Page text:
Chapter 6: Dynamic predicates

So far, every example of world modelling that we have seen has been eerily static. An apple is yummy, and will remain so forever. The description of a steak might depend on whether the player eats meat or not, but we haven't seen any language facility that would allow us to adjust the vegetarianism of the player during gameplay, or even to change who the current player is.

Dialog supports four kinds of dynamic predicates. They are called global flags, per-object flags, global variables, and per-object variables.

Global flags

A global flag is a predicate with no parameters, and no side effects. It can either succeed (once) or fail. To set a global flag, use the (now) keyword:

(now) (player eats meat)
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To clear it, use (now) together with a negation:

(now) ~(player eats meat)
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We are allowed to define static rules for the global flag, but they won't be accessible at runtime, because queries will merely check the current value of the flag.

However, the compiler will look at the static rules to determine the initial value of the global flag. If there are no rules defined, the flag will be off at the start of the program.

(player eats meat)  %% Flag is initially set.
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Note that there is no need to declare anywhere that (player eats meat) is a dynamic predicate. That follows implicitly from the fact that we try to use (now) on it. However, if—due to the use of (now)—a predicate is dynamic, then the compiler will enforce certain restrictions on the static rules that define its initial value, for instance that they have no side-effects, and that they don't depend on the value of other dynamic predicates.

Per-object flags

A per-object flag is a predicate with one parameter, and no side effects. When queried with a particular object as parameter, it will either succeed (once) or fail. To set the flag for a particular object, use the (now) keyword:

(now) (#door is open)
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Per-object flags may only be set for objects (not e.g. lists or numbers). If an attempt is made to set the flag when the parameter isn't bound to an object, a fatal runtime error occurs.

To clear the flag, use (now) together with a negated query:

(now) ~(#door is open)
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It is safe to attempt to clear the flag for a non-object: Nothing happens in that case.

It is also possible to clear the flag for every object in the game, by supplying an anonymous variable as parameter. This is faster than iterating over each object in turn:

(now) ~($ is open)
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But it is not possible to set the flag for every object in the game in this way; that triggers a runtime error. The rationale for this is that an unbound variable (such as $) may take on any value, e.g. a number or list, and per-object flags may only be set for objects.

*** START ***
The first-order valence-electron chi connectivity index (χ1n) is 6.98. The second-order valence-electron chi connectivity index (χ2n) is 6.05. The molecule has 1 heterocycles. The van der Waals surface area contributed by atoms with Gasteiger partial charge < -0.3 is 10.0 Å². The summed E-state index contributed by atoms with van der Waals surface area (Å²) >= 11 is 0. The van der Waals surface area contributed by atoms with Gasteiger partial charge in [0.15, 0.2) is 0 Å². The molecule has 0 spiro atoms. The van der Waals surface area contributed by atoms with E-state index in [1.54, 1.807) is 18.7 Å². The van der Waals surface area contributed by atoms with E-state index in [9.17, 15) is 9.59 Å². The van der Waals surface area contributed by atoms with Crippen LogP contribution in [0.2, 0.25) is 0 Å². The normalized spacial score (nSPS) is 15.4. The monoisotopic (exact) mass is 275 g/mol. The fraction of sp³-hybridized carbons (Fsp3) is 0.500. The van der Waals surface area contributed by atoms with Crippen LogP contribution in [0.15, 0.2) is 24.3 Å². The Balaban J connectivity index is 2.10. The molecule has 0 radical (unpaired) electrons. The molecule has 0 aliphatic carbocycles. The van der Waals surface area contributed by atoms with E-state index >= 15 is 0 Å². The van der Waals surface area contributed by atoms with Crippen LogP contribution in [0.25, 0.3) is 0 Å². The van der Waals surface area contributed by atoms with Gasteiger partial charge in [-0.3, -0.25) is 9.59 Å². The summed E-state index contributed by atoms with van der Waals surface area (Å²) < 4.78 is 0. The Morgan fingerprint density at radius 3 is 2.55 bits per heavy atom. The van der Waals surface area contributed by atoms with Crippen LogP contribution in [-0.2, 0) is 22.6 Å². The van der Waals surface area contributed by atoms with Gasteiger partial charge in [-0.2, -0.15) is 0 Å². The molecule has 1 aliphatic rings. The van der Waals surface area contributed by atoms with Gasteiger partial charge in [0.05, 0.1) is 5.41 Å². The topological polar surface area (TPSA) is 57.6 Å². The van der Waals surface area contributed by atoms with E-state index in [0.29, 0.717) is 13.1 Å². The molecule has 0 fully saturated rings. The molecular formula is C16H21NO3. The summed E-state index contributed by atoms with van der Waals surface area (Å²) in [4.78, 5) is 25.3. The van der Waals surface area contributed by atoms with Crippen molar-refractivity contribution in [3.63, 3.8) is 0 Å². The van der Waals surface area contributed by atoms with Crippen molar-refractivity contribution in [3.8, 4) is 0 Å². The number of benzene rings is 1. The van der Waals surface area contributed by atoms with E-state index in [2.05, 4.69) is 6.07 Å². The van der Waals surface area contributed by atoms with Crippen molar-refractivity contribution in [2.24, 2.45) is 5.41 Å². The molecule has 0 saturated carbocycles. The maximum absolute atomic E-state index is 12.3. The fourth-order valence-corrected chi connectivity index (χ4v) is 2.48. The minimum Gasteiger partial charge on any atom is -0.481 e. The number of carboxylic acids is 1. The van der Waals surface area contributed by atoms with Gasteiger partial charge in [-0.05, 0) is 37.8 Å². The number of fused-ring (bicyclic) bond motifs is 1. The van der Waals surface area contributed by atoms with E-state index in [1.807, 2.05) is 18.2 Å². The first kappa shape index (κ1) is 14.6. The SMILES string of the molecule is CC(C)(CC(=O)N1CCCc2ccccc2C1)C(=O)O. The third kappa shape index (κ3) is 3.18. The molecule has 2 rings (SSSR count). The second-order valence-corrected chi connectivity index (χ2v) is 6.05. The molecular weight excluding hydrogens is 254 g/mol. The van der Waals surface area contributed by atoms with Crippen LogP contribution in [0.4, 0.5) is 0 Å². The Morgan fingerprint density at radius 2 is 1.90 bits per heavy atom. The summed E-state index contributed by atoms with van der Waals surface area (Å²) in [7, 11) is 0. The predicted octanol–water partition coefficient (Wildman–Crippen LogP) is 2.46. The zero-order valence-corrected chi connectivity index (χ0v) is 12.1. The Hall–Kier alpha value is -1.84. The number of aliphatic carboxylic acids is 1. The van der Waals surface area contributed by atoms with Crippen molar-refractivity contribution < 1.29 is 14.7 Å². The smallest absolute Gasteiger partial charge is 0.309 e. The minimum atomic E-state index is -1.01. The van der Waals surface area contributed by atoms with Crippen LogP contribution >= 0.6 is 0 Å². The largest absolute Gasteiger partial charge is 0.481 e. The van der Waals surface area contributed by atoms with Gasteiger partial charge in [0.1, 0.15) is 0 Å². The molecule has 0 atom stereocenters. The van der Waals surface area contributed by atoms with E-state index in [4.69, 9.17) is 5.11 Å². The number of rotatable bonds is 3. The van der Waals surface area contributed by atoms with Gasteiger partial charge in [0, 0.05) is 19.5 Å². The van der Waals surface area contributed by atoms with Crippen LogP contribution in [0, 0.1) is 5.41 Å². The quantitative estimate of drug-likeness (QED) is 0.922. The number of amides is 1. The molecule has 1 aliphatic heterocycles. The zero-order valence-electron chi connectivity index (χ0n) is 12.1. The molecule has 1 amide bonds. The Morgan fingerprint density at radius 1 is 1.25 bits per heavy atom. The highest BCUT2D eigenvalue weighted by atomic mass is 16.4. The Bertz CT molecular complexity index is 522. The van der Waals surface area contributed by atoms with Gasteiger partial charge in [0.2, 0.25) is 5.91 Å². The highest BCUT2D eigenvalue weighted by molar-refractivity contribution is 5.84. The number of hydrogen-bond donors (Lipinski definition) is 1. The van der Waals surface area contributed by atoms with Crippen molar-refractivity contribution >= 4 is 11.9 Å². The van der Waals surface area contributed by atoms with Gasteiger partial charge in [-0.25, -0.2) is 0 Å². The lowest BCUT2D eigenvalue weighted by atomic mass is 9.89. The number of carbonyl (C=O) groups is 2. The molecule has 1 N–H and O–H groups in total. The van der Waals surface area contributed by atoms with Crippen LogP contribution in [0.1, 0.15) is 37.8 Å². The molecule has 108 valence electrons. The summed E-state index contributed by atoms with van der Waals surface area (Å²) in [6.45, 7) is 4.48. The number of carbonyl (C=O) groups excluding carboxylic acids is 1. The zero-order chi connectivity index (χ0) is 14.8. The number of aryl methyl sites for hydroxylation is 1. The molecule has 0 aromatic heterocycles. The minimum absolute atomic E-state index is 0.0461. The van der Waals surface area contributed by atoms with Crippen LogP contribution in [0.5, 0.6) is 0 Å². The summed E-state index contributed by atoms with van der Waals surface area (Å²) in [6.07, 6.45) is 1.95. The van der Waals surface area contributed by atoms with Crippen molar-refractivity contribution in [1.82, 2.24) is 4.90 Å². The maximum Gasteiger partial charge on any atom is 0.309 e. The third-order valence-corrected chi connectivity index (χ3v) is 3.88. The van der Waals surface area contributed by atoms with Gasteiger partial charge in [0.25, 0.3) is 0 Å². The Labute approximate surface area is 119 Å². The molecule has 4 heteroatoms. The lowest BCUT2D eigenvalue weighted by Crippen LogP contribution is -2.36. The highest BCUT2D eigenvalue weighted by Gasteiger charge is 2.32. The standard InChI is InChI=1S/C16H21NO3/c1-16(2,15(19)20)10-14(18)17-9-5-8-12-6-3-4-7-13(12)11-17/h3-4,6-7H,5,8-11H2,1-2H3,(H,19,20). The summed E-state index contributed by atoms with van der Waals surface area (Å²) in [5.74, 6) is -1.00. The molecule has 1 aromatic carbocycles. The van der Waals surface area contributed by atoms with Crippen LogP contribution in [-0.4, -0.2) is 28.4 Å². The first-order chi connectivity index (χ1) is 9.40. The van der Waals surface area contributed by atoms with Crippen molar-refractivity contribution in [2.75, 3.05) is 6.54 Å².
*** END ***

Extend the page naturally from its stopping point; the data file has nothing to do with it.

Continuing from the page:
To check if the flag is set for a particular object, simply query the predicate:

The door is (if) (#door is open) (then) open (else) closed (endif).
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If the predicate is queried with a parameter that's bound to something other than an object, it fails without generating a fatal error: A per-object flag may only be set for objects, but it can be queried for any value.

If the parameter is unbound, the query binds it to an object for which the flag is set (failing if there are none). With a multi-query, it is possible to backtrack over all objects that have the flag set:

(#reddoor is open)
(#bluedoor is open)
(#greendoor is open)
(program entry point)
(now) ~(#bluedoor is open)
(collect $Thing)
*($Thing is open)
(into $List)
The open things are: $List
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This produces the output:

The open things are: [#reddoor #greendoor]

Let's pause for a while and consider a matter of design philosophy. I have claimed that in Dialog, objects are nothing but names, and the world is modelled using relations, represented by predicates. When it comes to per-object flags (and per-object variables, to be introduced below), that standpoint is starting to look tenuous. To be sure, dynamic predicates are designed to look and behave just like ordinary predicates when you query them. And in order to change the state of the game world, you issue now-commands that appear to modify predicates rather than objects. But at the same time, there are restrictions on how you can update those predicates, so that, in effect, what you can do is more or less exactly what you could do by storing flags (and properties) inside objects.

In the end, whether you choose to regard a dynamic per-object flag as something that resides inside the object, or in a separate data structure that represents the dynamic predicate, is entirely up to you. The actual runtime representation is irrelevant, and the compiler will in fact choose among different representations based on how the predicate is accessed from various parts of the program.

Global variables

Global variables are dynamic predicates with a single parameter. To distinguish them from per-object flags, global variables have to be declared, using special syntax. This is what it looks like:

(global variable (signature))
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starting at the leftmost column of a line. For instance:

(global variable (current player $))
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The initial value of the global variable can be specified with an ordinary rule definition:

(current player #bob)
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But it is also possible to provide the initial value inside the global variable declaration itself:

(global variable (current player #bob))
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To change the value of a global variable, use the (now) keyword:

(now) (current player #alice)
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Note that the above is a low-level operation. When working with the standard library, the predicate (select player $) should be used to change the current player. But we'll get to that in Part II.